A succinct look at the junction point of psychotherapy and Buddhism.
In this how-to self-help guide, psychiatrist Epstein (The Trauma of Everyday Life, 2013, etc.) attempts to find similarities between Buddhism and psychotherapy, though he never tries to equate them, and, in doing so, qualify them as the same practices. “The ego needs our help,” he writes, “If we want a more satisfying existence, we have to teach it to loosen its grip.” So begins the author’s efforts to understand what practical measures exist in both practices to help us cope with the weight of our selves. In undertaking such a complex question, Epstein makes it clear that there is only one way to comprehend this exercise: “Awakening does not make the ego disappear; it changes one’s relationship to it.” To reach such states of wellness, the author explains that we must reposition our attitudes toward the vicissitudes of life, opting for a series of approaches: Right View (be present in the now), Right Motivation (“we do not have to be at the mercy of our neuroses”), Right Speech (how we talk to ourselves), Right Action (“not acting destructively”), Right Livelihood (“avoiding…deceit or exploitation”), Right Effort (do not allow the ego to “sabotage its goal”), Right Mindfulness (“a dispassionate knowing of thoughts…as they come and go”), and, finally, Right Concentration (“temporarily dispelling the repetitive thoughts of the everyday mind”). To illustrate these mindsets, Epstein sprinkles the text with personal anecdotes, which are alternately pedantic and useful in visualizing his arguments. The author often refers to his patients and his friends to demonstrate how one mindset can quickly change to a healthier one, though it is clear he has taken himself as the primary example, with Freud and Donald Winnicott as theoretical foundations.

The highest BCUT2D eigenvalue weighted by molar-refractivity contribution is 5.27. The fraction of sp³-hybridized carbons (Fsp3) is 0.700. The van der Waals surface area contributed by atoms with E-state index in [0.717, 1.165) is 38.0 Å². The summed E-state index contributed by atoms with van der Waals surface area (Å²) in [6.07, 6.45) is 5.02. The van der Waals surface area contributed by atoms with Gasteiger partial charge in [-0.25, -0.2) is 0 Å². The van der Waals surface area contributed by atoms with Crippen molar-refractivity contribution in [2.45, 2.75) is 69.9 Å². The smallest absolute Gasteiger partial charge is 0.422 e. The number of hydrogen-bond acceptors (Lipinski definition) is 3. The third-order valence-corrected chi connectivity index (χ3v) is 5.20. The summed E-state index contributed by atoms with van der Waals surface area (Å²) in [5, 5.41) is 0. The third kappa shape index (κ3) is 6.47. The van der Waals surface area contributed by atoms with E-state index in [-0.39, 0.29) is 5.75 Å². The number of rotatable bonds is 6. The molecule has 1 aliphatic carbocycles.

A moderately intriguing book that may cause readers to think twice about their actions—but that may also leave them largely unchanged.